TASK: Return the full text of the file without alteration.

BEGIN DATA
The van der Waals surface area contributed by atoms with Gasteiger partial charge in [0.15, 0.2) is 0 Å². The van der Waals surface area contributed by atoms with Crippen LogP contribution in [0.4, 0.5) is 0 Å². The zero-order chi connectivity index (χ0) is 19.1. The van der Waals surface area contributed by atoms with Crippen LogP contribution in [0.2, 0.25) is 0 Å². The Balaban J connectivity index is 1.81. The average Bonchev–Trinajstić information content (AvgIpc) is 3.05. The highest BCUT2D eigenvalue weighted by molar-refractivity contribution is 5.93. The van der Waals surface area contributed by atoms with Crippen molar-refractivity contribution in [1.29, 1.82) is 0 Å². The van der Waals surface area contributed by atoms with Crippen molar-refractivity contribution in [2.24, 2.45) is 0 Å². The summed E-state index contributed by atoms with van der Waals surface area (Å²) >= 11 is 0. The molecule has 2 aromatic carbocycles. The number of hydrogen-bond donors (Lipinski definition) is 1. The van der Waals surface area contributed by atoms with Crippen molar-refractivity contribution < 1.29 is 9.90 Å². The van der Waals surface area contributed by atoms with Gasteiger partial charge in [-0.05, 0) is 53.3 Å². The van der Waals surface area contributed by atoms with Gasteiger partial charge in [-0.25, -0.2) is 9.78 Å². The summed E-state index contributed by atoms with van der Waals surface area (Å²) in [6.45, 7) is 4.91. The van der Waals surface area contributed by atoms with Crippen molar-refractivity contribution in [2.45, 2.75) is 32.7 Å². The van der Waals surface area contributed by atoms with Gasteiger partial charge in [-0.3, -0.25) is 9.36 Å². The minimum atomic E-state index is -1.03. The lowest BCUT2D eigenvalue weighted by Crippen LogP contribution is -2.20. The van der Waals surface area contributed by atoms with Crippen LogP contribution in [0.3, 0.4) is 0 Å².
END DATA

The van der Waals surface area contributed by atoms with Gasteiger partial charge in [0.15, 0.2) is 0 Å². The van der Waals surface area contributed by atoms with Crippen LogP contribution in [0.4, 0.5) is 0 Å². The zero-order chi connectivity index (χ0) is 19.1. The van der Waals surface area contributed by atoms with Crippen LogP contribution in [0.2, 0.25) is 0 Å². The Balaban J connectivity index is 1.81. The average Bonchev–Trinajstić information content (AvgIpc) is 3.05. The highest BCUT2D eigenvalue weighted by molar-refractivity contribution is 5.93. The van der Waals surface area contributed by atoms with Crippen molar-refractivity contribution in [1.29, 1.82) is 0 Å². The van der Waals surface area contributed by atoms with Crippen molar-refractivity contribution in [2.24, 2.45) is 0 Å². The summed E-state index contributed by atoms with van der Waals surface area (Å²) >= 11 is 0. The molecule has 2 aromatic carbocycles. The number of hydrogen-bond donors (Lipinski definition) is 1. The van der Waals surface area contributed by atoms with Crippen molar-refractivity contribution < 1.29 is 9.90 Å². The van der Waals surface area contributed by atoms with Gasteiger partial charge in [-0.05, 0) is 53.3 Å². The van der Waals surface area contributed by atoms with Gasteiger partial charge in [-0.25, -0.2) is 9.78 Å². The summed E-state index contributed by atoms with van der Waals surface area (Å²) in [6.45, 7) is 4.91. The van der Waals surface area contributed by atoms with Crippen molar-refractivity contribution in [2.45, 2.75) is 32.7 Å². The van der Waals surface area contributed by atoms with Gasteiger partial charge in [-0.3, -0.25) is 9.36 Å². The minimum atomic E-state index is -1.03. The lowest BCUT2D eigenvalue weighted by Crippen LogP contribution is -2.20. The van der Waals surface area contributed by atoms with Crippen LogP contribution in [0.3, 0.4) is 0 Å².